Love always finds a way to complete that which is lacking in us. Without love we all remain rather unbalanced. Love enables us to tie off the loose ends of our experience, to straighten the rumpled corners of our personality, to darn the frayed gaps in our expression, and to hem the edges of our interest. Love makes us better because love makes us whole. No man is an island—or to the extent that he is, he suffers. Wise men and women have always known this only too well.

Love always finds a way to see us through the darkest days and the most difficult dilemmas. There is no greater solace in times of trouble than the comforts of a love. Somehow those who know us best and love us most can console us without the easy resort to maxims, bromides, or hackneyed stereotypes. Often they can comfort even without words. That is because they really do know us. They understand us. They care for us. All too often the great men and women through the ages were able to achieve what they did only because they had the recourse of love in times of adversity—as their enduring legacy gives vivid testimony.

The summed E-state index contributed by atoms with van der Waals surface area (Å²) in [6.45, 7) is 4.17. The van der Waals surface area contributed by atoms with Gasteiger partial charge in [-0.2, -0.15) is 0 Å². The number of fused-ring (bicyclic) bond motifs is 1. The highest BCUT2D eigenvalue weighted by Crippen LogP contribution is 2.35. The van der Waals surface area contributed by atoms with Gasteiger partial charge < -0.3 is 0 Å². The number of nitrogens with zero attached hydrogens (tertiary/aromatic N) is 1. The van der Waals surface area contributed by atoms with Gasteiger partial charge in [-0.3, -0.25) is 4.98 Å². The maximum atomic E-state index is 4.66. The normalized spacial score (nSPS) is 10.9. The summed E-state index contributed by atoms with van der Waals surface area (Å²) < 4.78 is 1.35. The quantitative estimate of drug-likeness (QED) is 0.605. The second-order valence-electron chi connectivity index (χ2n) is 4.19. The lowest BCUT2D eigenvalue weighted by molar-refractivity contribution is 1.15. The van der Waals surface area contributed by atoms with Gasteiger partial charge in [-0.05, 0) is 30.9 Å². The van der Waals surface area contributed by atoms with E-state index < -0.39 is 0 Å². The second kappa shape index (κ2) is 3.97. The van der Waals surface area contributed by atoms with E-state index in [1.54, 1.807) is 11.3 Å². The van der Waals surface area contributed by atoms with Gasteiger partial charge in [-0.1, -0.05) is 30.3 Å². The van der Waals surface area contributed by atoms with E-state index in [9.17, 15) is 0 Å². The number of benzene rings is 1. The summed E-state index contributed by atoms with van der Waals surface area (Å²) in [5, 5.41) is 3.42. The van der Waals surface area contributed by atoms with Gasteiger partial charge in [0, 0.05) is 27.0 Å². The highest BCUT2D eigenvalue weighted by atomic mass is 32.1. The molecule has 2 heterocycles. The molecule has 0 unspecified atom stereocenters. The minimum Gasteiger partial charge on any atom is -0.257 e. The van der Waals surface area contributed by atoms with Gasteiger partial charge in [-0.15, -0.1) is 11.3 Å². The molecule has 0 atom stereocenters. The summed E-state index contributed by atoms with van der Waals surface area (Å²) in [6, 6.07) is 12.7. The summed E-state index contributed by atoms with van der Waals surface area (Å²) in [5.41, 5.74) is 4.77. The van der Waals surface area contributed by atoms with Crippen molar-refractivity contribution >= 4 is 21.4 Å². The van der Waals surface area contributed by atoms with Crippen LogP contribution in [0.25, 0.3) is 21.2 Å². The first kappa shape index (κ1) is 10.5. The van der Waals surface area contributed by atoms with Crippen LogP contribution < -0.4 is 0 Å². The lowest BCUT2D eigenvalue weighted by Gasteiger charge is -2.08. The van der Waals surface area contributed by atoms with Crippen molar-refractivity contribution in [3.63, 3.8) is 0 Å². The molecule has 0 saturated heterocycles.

Love always finds a way to lend us solace and security. A beloved friend or family member is someone you can call in the middle of the night when panic over your new job suddenly sets in, or when the dullness of your old job finally becomes unbearable, or when your diet has just brushed aside by a late night binge, or your bald spot has at last brushed aside your few remaining filaments of dignity—or even when you just need to prove to yourself there is someone you can call in the middle of the night.